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What You Need to Know About Returning to Work After an Injury

injured worker typingMany people who get hurt on the job are eventually able to return to work. However, things are often different than they were before the injury. They may have a permanent or temporary disability that limits what they can do or the number of hours they can work in a day. Sometimes injury victims must work for a different company or in an entirely new field because of the limitations created by their disability.

If you have a permanent disability from a work injury but are still able to work in some capacity, there are several things you should know about returning to the workforce. The Bakersfield workers’ compensation attorneys at Berry Smith & Bartell can explain the process of returning to work after an injury in a free consultation. We can also help you pursue workers' compensation benefits for medical bills and lost wages.  

When Can I Go Back to Work?

Many workers are anxious to return to work after an injury. However, returning to work too early can potentially endanger your health and safety. This is why certain individuals will work with you to help determine when it may be best to go back to work, such as:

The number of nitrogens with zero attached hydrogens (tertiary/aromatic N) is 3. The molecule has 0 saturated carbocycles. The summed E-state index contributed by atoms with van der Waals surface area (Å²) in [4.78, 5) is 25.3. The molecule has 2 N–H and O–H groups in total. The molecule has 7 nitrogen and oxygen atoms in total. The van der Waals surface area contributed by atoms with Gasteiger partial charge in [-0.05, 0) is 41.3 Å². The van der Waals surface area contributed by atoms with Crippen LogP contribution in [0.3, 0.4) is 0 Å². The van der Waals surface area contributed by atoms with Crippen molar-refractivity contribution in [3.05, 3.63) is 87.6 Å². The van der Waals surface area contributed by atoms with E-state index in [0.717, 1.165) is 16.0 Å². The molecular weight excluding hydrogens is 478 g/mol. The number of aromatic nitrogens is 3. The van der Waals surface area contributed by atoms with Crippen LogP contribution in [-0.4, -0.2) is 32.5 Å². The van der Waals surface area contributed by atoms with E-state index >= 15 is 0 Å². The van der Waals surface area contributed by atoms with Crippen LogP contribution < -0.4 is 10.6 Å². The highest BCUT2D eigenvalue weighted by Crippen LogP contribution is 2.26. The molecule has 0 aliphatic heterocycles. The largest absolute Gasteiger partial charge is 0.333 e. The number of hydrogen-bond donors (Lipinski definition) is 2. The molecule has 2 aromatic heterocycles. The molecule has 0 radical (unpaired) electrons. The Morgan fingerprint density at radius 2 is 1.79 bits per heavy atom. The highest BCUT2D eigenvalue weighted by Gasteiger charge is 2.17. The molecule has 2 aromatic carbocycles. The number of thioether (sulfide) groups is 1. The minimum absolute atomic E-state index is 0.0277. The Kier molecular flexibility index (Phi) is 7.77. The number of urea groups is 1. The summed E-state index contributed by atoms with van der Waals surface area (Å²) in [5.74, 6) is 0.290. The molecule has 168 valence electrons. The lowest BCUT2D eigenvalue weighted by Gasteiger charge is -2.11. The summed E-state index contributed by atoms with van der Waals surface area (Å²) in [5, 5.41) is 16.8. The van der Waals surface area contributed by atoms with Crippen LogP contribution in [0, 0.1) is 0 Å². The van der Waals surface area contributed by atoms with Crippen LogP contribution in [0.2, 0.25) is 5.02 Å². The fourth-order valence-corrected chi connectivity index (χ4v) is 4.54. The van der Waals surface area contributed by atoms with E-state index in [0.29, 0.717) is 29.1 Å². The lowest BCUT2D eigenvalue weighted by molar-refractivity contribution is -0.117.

• Your treating doctor
  • The claims administrator for your workers' compensation claim
  • Managers who represent your employer

When making the determination on a return date, it is important that all parties understand the work you performed before the injury and your job duties. Your workers’ compensation attorney can help you communicate about the work you completed, the work that can potentially be assigned to you and your medical condition.

Work Restrictions

Your treating doctor may allow you to return to work, but under certain restrictions due to your medical issues. If this happens, your employer must abide by these restrictions with any work it assigns you. For example, your employer may need to modify certain tasks or provide equipment to help you complete tasks.

If there are no restrictions imposed by your treating doctor, your employer is usually required to give you the same job and pay rate as before. The offer from your employer will likely be to do your old job for a period of one year with the same wages and benefits.

However, if your doctor says you cannot return to your old job, your employer will be encouraged to offer you alternative work that meets work restrictions, lasts 12 months and pays you a minimum of 85 percent of the wages and benefits you received at the time of your injury.

How Long Will I Receive Disability Benefits?

The length of time that you will receive disability benefits depends on a number of factors, including the type of benefits you are receiving and your recovery. There are two general categories of workers’ compensation benefits:

Temporary Disability Benefits

Temporary disability benefits are available to injured workers who cannot perform their usual job while they recover from the accident. These benefits are available when your treating physician states you are unable to perform your job for more than three days or you are hospitalized overnight and your employer does not provide you with other work to replace your usual wages during your recovery time.